Fort Moultrie Visitor Center celebrated Sullivan’s Island’s (formerly known is Moultrieville) 200th birthday (Dec. 17, 1817).
The Town of Moultrieville was incorporated by S.C. State statute 200 years ago on Dec. 17, 1817, at the request of the residents of the Village of Moultrieville. The reason cited was the rapid growth in the Sullivan’s Island population during the summer and autumn months that year due to the “unusual prevalence and alarming effects of Yellow Fever.” Ultimately, residents sought the authority by incorporation to establish police and schools and provide a means to pay for them, according to the Battery Gadsen Cultural Center.
Throughout Moultrieville’s existence, the biggest issue plaguing the small town was the feud over land ownership. At the time, the S.C. State statute enforced that property owners solely owned the house and were not entitled to the half-acre plot of land on which it was built. This sparked a resistance movement known as “Taxpayer Revolt.” This resident outcry in 1906 was shunned and swept under the rug. About a half-century later, in 1968, island residents were issued full autonomy of their property.
Moultrieville’s charter was revoked in 1865, mainly due to the island’s residential destruction in the aftermath of the Civil War. After the war there were only 14 homes remaining, mainly shanties. Saint John the Baptist Church was the only public structure standing tall after the shelling of federal buildings. During the post-war recovery, by 1872, the island made a resurgence with 300 occupied homes and another 100 being built.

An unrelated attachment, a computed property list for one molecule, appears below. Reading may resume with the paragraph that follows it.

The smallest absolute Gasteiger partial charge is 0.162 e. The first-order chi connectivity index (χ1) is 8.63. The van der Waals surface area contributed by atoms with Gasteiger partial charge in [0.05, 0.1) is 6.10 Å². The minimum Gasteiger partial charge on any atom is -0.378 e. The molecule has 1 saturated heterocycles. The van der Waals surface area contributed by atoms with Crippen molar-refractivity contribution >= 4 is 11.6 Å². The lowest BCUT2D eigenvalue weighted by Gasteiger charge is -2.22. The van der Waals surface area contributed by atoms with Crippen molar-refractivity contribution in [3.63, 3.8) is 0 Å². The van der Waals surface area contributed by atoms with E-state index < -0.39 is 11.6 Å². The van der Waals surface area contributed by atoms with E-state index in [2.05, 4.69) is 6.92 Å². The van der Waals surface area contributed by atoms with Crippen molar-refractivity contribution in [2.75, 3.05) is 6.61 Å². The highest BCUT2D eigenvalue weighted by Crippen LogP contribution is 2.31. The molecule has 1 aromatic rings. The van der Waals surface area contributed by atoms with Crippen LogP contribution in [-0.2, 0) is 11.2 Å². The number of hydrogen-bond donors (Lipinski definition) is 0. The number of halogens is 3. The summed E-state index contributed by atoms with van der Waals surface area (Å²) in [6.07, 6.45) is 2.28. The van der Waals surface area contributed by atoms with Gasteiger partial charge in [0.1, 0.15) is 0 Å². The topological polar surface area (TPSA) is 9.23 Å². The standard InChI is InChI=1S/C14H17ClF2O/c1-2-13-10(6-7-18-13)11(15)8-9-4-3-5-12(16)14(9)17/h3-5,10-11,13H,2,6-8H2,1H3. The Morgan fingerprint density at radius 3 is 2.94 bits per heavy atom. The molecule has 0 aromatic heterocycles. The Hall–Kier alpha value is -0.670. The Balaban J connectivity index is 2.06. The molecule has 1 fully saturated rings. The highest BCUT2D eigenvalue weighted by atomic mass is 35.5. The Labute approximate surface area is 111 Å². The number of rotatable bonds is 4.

Nearly a century later, in 1975, the Town of Sullivan’s Island was incorporated with its first mayor and town council. The Battery Gadsen Cultural Center is a non-profit organization preserving the culture of art and history on Sullivan’s Island.
Below is a timeline of interesting facts about Sullivan’s Island:
- July 21, 1819: Passed an ordinance to regulate the size of a loaf of bread. Fine for violation, $20 ($370 today)
- July 30, 1819: Passed an ordinance protecting the beach, shore and way thereon; illegal to “take, scrape, gather or remove” beach sedge, grass, soil or sand. Fine $5 ($95 today)
- 1827-28: Edgar Alan Poe visited Sullivan’s Island. While there he wrote poems “Al Aaraaf” and “To Science.” Also his stories “The Goldbug” and “Oblong Box.”
- 1842-46: William Sherman inhabited Sullivan’s Island pre-Civil War.
- 1865: Moultrieville charter revoked. In the aftermath of the Civil War, Saint John the Baptist Church was the only public building left standing on Sullivan’s Island post-Civil War (14 homes total, mainly shanties).
- 1896-1910: Fort Moultrie expanded from Station 12-18 during the Spanish American War (1898).
- 1895: S.C. State Constitution required residents to live on Sullivan’s Island full-time (at least a year) before they could vote.
- 1906: “Taxpayer Revolt”
- 1960: Fort Moultrie decommissioned to the National Park Service
- 1968: Sullivan’s Island residents had full ownership to their land. The S.C. State statute that you owned the home not the land was re-amended.
- 1975: Town of Sullivan’s Island formed with mayor and town council (Wilfred Lipman, first mayor of Sullivan’s Island)